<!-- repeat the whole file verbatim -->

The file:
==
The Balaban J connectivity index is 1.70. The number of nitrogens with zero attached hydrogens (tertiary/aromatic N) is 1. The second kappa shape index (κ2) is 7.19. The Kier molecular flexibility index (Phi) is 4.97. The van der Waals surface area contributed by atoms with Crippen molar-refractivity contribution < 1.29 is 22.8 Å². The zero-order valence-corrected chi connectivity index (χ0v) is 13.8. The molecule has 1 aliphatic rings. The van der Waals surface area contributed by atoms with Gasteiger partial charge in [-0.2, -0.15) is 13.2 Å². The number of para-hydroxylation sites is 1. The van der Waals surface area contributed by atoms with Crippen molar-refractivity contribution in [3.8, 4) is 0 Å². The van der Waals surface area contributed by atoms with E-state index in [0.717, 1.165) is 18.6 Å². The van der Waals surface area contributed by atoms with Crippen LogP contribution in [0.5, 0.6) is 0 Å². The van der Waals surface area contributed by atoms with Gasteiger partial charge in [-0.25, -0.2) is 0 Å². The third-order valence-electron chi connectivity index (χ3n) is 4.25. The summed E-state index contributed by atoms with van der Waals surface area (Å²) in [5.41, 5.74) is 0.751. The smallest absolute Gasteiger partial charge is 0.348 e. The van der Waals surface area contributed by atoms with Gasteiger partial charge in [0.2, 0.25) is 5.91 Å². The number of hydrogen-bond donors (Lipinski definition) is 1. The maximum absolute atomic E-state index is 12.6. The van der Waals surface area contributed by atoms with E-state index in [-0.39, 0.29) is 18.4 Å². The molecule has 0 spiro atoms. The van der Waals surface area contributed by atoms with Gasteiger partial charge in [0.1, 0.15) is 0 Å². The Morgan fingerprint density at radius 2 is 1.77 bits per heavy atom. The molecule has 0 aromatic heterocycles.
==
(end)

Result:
The Balaban J connectivity index is 1.70. The number of nitrogens with zero attached hydrogens (tertiary/aromatic N) is 1. The second kappa shape index (κ2) is 7.19. The Kier molecular flexibility index (Phi) is 4.97. The van der Waals surface area contributed by atoms with Crippen molar-refractivity contribution < 1.29 is 22.8 Å². The zero-order valence-corrected chi connectivity index (χ0v) is 13.8. The molecule has 1 aliphatic rings. The van der Waals surface area contributed by atoms with Gasteiger partial charge in [-0.2, -0.15) is 13.2 Å². The number of para-hydroxylation sites is 1. The van der Waals surface area contributed by atoms with Crippen molar-refractivity contribution in [3.8, 4) is 0 Å². The van der Waals surface area contributed by atoms with E-state index in [0.717, 1.165) is 18.6 Å². The van der Waals surface area contributed by atoms with Crippen LogP contribution in [0.5, 0.6) is 0 Å². The van der Waals surface area contributed by atoms with Gasteiger partial charge in [-0.25, -0.2) is 0 Å². The third-order valence-electron chi connectivity index (χ3n) is 4.25. The summed E-state index contributed by atoms with van der Waals surface area (Å²) in [5.41, 5.74) is 0.751. The smallest absolute Gasteiger partial charge is 0.348 e. The van der Waals surface area contributed by atoms with Gasteiger partial charge in [0.2, 0.25) is 5.91 Å². The number of hydrogen-bond donors (Lipinski definition) is 1. The maximum absolute atomic E-state index is 12.6. The van der Waals surface area contributed by atoms with E-state index in [-0.39, 0.29) is 18.4 Å². The molecule has 0 spiro atoms. The van der Waals surface area contributed by atoms with Gasteiger partial charge in [0.1, 0.15) is 0 Å². The Morgan fingerprint density at radius 2 is 1.77 bits per heavy atom. The molecule has 0 aromatic heterocycles.